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» 21.12.2009 - Environmentalists fight developments in Tana River
» 24.11.2009 - Kenya to end power shortages
» 15.10.2009 - Kibaki appeals for unity ahead of global summit
» 12.10.2009 - Lake Nakuru becomes Africa's first IBA-branded National Park
» 11.09.2009 - Kenya preparing for impact of possible torrential rains
» 09.09.2009 - Kenya launches appeal to save Mau forest
» 26.08.2009 - Bringing technology and agronomic knowledge to African farmers
» 11.05.2009 - Kenya villagers join global greenhouse project

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Environment - Nature | Culture - Arts

Kenya craftsmen get environmental certificate

afrol News, 29 March - Kenyan woodcarvings can now also be bought with a certificate, guaranteeing that the popular handicrafts are not causing deforestation and environmental destructions. In addition, the new certificate is to secure the livelihoods of Kenyan craftsmen and the provision of wood from small farms.

The Forest Stewardship Council (FSC) certification has been introduced in Kenya, resulting from a cooperation between the handicraft industry, environmentalists and farming societies. The project encourages the use of farm-grown trees instead of threatened hardwoods for carving, thereby securing carvers' livelihoods and providing a new income source for farmers.

Woodcarvings made from neem rather than over-harvested hardwoods, such as ebony, can now carry the FSC logo, giving tourists and other consumers peace of mind that the carvings have not contributed to the destruction of the forests of eastern African.

The certification is also unusual in that it certifies wood from small farms for the production of carvings by Kenyan craftsmen, instead of the most common FSC certifications of large-scale, commercial timber production to supply the timber trade and well-known do-it-yourself stores.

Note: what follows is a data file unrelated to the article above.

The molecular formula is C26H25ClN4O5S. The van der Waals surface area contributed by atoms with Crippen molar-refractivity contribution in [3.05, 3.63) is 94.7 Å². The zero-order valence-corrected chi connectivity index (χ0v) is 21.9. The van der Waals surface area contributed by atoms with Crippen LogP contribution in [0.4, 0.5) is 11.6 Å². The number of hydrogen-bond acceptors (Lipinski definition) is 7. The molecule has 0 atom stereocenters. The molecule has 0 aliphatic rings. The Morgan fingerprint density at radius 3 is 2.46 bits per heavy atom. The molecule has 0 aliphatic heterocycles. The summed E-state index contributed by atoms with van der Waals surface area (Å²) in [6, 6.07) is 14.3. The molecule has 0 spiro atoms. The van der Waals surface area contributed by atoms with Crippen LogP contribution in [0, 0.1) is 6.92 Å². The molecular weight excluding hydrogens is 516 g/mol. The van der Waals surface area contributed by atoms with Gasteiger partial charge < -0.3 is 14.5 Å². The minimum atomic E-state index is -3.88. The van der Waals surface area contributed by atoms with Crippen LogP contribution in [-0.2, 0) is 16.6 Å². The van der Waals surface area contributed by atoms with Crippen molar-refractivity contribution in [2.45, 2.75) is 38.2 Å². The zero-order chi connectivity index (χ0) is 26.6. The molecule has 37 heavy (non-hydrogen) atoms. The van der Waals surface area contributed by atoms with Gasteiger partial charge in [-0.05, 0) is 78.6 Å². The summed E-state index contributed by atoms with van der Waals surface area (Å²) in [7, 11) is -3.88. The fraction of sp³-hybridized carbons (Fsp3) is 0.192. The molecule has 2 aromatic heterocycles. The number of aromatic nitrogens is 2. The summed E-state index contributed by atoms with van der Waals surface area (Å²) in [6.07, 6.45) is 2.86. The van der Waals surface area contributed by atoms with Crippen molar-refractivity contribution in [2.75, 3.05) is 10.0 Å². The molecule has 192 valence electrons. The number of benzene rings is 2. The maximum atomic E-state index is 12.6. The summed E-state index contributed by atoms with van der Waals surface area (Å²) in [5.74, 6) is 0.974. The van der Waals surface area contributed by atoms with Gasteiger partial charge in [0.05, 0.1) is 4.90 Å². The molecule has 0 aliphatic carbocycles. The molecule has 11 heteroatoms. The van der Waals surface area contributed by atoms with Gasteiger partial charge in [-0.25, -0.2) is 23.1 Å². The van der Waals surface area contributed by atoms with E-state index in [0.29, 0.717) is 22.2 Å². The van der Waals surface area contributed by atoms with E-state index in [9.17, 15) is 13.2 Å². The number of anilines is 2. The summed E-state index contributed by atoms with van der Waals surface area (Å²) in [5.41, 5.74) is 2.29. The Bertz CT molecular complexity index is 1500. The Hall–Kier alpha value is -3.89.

In Kenya the woodcarving industry supports up to 60,000 carvers, in addition to their families and suppliers. The handicraft industry generates an estimated income of over US$ 10 million per year, of which a considerable part are export earnings. The world-famous carvings are especially popular among tourists.

Yet, the economic success of the industry has undermined the resource on which it has been based - threatened hardwoods - according to environmentalists. More than 20,000 threes are felled each year to sustain the woodcarving industry, which is concentrated to the coastal cities of Mombassa and Malindi. Until now, re-planting has been minimal.

The certification project helped to introduce a new income source to around 1,000 farmers supplying neem wood for carving, which has secured the livelihood of 3,000 carvers on the coast of Kenya. As a result, one of the threats to the Eastern African coastal forests - which are of global conservation priority due to their richness in unique plant and animal species - has been diminished.

The new certificate is also celebrated by international environmentalist groups. "Achievement of FSC certification for the small rural-based wood producers and processors is confirmation that certification is not just a practical forest management tool for large forest blocks," said David Maingi of WWF's East Africa Regional Programme Office.

- The FSC certification will contribute to conservation of threatened East African forests and help to improve livelihoods for poor farmers in Kenya, Mr Maingi added.

According to Susanne Schmitt of WWF, the new certification gives consumers an ethical choice when choosing a Kenyan carving. Now, the challenge was to "develop a large enough market for certified carvings to generate sufficient returns for the farmers and carvers to continue producing wood and carvings in compliance with FSC standards," Ms Schmitt added.

The project's success had largely been due to a partnership between WWF, Oxfam, Kenya Gatsby Trust, Kwetu and the National Museums of Kenya. "The partnership has brought together the necessary skills in conservation, business development, marketing, quality assurance and capacity building," the project's promoters say.

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